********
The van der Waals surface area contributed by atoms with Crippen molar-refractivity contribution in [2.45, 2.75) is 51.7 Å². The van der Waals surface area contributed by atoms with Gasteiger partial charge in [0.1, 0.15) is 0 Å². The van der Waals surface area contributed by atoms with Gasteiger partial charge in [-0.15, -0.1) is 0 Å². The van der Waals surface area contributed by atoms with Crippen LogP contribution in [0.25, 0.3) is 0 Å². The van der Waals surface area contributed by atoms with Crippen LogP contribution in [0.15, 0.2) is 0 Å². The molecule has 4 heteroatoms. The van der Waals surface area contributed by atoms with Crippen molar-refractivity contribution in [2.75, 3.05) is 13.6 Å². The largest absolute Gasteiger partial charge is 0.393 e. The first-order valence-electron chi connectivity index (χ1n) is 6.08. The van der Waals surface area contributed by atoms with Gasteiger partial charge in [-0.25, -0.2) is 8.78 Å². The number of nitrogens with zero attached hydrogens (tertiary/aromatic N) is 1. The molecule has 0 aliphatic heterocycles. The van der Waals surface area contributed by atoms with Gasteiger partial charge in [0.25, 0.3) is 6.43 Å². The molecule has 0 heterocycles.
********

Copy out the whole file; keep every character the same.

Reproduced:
The van der Waals surface area contributed by atoms with Crippen molar-refractivity contribution in [2.45, 2.75) is 51.7 Å². The van der Waals surface area contributed by atoms with Gasteiger partial charge in [0.1, 0.15) is 0 Å². The van der Waals surface area contributed by atoms with Gasteiger partial charge in [-0.15, -0.1) is 0 Å². The van der Waals surface area contributed by atoms with Crippen LogP contribution in [0.25, 0.3) is 0 Å². The van der Waals surface area contributed by atoms with Crippen LogP contribution in [0.15, 0.2) is 0 Å². The molecule has 4 heteroatoms. The van der Waals surface area contributed by atoms with Crippen molar-refractivity contribution in [2.75, 3.05) is 13.6 Å². The largest absolute Gasteiger partial charge is 0.393 e. The first-order valence-electron chi connectivity index (χ1n) is 6.08. The van der Waals surface area contributed by atoms with Gasteiger partial charge in [-0.25, -0.2) is 8.78 Å². The number of nitrogens with zero attached hydrogens (tertiary/aromatic N) is 1. The molecule has 0 aliphatic heterocycles. The van der Waals surface area contributed by atoms with Gasteiger partial charge in [0.25, 0.3) is 6.43 Å². The molecule has 0 heterocycles.